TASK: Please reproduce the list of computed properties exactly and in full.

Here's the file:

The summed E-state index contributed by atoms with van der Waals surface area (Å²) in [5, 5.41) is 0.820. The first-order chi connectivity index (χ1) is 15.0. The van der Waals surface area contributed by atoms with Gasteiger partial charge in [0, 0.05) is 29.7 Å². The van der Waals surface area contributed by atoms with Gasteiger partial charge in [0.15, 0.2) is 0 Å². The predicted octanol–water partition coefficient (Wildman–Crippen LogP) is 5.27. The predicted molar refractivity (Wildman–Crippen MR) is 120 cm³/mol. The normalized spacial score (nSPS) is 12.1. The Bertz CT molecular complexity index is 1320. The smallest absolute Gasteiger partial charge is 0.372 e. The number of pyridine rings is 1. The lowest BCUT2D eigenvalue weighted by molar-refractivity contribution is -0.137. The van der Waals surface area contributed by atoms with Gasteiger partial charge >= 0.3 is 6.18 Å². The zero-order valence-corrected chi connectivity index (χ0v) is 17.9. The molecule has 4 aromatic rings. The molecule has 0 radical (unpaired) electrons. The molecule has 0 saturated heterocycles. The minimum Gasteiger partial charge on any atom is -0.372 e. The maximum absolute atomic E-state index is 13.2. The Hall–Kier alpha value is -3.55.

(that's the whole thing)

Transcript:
The summed E-state index contributed by atoms with van der Waals surface area (Å²) in [5, 5.41) is 0.820. The first-order chi connectivity index (χ1) is 15.0. The van der Waals surface area contributed by atoms with Gasteiger partial charge in [0, 0.05) is 29.7 Å². The van der Waals surface area contributed by atoms with Gasteiger partial charge in [0.15, 0.2) is 0 Å². The predicted octanol–water partition coefficient (Wildman–Crippen LogP) is 5.27. The predicted molar refractivity (Wildman–Crippen MR) is 120 cm³/mol. The normalized spacial score (nSPS) is 12.1. The Bertz CT molecular complexity index is 1320. The smallest absolute Gasteiger partial charge is 0.372 e. The number of pyridine rings is 1. The lowest BCUT2D eigenvalue weighted by molar-refractivity contribution is -0.137. The van der Waals surface area contributed by atoms with Gasteiger partial charge >= 0.3 is 6.18 Å². The zero-order valence-corrected chi connectivity index (χ0v) is 17.9. The molecule has 4 aromatic rings. The molecule has 0 radical (unpaired) electrons. The molecule has 0 saturated heterocycles. The minimum Gasteiger partial charge on any atom is -0.372 e. The maximum absolute atomic E-state index is 13.2. The Hall–Kier alpha value is -3.55.